Connor Oberst has hidden under the moniker Bright Eyes for more than five years now, but he began recording in 1994 at the ripe old age of 14. From the start, his salted-wound confessionals and distraught delivery left precious little middle ground between fans and detractors. Some made him out as the indie Dylan or emo-Jesus; others called him a pubescent poster-boy for Zoloft.
The Omaha, Neb., native claimed to pay no attention to his underground celebrityhood since he only wrote for himself. That may be changing, however. Oberst said recently that Bright Eyes’ latest CD, titled “Lifted or The Story is in the Soil, Keep Your Ear to the Ground,” was the first release where he was fully aware of having an audience. At last, the saturnine singer-songwriter appears ready to address the world outside his head. His voice may still sound like a cross between the Cure’s Robert Smith and a bipolar billygoat, but on “Lifted,” the edges of Oberst’s outbursts are softened by a 15-piece band, drunken choir and astonishingly lush arrangements.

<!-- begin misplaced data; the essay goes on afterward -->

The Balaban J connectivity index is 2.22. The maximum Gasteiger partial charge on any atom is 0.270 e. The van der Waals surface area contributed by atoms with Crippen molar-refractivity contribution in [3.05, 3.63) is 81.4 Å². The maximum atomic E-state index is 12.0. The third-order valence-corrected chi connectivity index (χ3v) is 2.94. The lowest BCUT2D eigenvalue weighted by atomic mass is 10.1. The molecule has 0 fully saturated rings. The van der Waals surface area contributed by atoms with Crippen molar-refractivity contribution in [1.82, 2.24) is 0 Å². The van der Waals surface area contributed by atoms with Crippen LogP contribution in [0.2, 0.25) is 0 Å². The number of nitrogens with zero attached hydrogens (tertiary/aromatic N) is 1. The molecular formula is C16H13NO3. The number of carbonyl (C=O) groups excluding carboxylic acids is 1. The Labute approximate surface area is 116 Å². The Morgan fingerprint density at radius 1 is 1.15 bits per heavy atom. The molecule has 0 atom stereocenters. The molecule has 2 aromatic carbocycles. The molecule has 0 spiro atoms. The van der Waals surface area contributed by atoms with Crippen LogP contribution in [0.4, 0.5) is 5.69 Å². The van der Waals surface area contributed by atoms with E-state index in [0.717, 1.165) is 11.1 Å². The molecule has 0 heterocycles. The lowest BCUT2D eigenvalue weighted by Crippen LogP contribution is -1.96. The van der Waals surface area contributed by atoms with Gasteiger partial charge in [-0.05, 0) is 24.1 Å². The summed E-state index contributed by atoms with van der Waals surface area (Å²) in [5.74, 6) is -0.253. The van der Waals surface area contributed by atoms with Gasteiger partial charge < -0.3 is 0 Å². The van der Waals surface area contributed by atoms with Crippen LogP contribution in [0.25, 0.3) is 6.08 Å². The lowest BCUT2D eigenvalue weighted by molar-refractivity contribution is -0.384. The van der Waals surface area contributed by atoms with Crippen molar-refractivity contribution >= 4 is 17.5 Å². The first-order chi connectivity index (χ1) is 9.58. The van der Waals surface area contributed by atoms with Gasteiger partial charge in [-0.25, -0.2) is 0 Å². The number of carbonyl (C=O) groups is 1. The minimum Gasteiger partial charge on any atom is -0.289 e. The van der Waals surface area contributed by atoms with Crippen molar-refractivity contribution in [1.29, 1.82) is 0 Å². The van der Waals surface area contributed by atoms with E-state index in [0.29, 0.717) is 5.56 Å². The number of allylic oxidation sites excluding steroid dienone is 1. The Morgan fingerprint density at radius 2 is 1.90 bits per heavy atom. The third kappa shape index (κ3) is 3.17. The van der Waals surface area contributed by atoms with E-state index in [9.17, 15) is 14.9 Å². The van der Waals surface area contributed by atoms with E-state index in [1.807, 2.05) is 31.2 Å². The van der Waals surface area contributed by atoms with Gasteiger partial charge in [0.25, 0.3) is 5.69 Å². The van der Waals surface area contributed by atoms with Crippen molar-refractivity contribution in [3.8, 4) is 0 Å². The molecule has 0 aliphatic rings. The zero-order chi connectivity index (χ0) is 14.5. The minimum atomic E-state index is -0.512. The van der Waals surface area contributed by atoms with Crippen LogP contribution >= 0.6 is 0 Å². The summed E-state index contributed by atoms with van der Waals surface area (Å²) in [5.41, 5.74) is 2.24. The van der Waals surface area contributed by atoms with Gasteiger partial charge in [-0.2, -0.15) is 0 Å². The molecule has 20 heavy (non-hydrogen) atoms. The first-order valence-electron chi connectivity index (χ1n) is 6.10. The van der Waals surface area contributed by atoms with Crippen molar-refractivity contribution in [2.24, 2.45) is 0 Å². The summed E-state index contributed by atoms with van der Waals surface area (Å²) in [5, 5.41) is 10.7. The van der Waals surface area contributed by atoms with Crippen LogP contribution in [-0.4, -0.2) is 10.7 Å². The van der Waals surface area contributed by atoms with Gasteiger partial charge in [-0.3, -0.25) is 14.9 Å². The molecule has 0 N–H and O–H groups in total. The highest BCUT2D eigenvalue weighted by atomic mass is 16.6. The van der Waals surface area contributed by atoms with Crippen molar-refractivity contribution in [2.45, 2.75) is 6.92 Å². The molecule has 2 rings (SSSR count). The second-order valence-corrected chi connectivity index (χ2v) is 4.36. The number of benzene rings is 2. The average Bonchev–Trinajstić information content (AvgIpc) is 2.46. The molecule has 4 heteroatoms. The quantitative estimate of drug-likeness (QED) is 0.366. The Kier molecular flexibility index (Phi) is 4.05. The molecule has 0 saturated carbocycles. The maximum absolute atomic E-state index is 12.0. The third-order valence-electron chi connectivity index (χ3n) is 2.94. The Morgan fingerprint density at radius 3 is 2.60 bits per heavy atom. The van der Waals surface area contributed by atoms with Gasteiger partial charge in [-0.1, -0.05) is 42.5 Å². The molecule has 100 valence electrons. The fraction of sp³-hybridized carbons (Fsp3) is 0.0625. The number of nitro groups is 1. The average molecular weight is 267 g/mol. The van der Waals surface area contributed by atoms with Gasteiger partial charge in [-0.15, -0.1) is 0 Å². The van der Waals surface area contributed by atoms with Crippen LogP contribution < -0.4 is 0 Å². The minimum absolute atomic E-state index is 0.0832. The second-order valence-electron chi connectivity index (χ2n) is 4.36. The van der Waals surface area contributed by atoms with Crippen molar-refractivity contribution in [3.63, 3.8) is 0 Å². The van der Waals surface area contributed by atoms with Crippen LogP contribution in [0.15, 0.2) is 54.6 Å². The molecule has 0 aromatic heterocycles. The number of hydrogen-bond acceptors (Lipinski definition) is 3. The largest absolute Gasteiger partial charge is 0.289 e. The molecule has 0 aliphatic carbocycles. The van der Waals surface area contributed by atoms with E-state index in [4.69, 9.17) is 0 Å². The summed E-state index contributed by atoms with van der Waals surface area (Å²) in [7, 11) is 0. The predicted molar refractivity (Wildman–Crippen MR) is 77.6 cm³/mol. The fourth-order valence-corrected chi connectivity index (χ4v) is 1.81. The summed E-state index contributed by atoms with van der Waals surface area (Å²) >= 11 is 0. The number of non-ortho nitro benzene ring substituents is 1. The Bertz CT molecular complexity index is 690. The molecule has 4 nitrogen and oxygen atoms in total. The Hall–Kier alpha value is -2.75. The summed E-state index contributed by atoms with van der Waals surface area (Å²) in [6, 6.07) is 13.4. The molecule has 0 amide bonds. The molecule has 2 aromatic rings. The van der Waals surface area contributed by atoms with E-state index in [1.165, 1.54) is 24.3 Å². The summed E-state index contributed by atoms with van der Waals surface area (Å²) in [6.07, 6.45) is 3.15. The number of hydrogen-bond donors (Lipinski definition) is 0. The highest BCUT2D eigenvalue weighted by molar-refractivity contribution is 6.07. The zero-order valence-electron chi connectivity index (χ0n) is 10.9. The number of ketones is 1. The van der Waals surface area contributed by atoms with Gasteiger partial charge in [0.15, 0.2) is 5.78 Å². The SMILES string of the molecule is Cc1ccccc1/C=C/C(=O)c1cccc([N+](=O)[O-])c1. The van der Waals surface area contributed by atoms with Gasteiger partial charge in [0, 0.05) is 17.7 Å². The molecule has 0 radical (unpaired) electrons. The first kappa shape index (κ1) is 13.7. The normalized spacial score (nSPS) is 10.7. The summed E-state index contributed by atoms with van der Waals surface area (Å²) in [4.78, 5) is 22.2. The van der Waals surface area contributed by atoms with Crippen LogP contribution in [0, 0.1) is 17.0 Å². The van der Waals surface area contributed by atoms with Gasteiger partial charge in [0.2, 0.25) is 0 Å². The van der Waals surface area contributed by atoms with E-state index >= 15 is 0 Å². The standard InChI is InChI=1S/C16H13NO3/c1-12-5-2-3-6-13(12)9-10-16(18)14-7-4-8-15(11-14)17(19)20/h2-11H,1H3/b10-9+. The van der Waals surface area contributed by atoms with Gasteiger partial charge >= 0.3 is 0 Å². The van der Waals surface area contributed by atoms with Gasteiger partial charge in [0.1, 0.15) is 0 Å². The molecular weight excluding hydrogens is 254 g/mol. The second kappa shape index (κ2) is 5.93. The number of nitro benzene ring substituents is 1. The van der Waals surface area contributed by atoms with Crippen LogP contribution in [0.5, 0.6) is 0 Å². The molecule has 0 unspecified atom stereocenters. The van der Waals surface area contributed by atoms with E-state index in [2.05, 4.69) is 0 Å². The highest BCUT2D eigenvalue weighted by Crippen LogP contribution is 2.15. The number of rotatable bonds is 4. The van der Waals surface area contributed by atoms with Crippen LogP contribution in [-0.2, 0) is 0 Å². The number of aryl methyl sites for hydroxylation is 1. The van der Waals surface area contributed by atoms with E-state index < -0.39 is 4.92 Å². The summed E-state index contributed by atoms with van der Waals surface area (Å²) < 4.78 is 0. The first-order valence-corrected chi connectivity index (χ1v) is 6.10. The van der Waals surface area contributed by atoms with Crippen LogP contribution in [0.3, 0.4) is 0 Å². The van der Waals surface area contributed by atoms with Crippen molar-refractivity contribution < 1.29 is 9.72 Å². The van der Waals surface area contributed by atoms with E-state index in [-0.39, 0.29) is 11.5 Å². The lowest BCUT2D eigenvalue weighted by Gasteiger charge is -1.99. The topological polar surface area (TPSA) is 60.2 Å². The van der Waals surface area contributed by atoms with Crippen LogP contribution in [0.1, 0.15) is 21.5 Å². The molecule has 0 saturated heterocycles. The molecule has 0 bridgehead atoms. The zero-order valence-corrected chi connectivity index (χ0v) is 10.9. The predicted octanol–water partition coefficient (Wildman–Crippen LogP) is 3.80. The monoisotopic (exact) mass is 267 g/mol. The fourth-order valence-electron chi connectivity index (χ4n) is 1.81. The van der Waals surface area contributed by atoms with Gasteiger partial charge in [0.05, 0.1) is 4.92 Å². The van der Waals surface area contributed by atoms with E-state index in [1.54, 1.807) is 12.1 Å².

Whatever you may think of his vocal style, it’s hard to deny the brilliance of his lyrics. Oberst may feel most comfortable wallowing in woe, but “Lifted” finds him peeking out of the hole he’s always digging to glimpse human life above ground.
Read the full review at The Japan Times Online.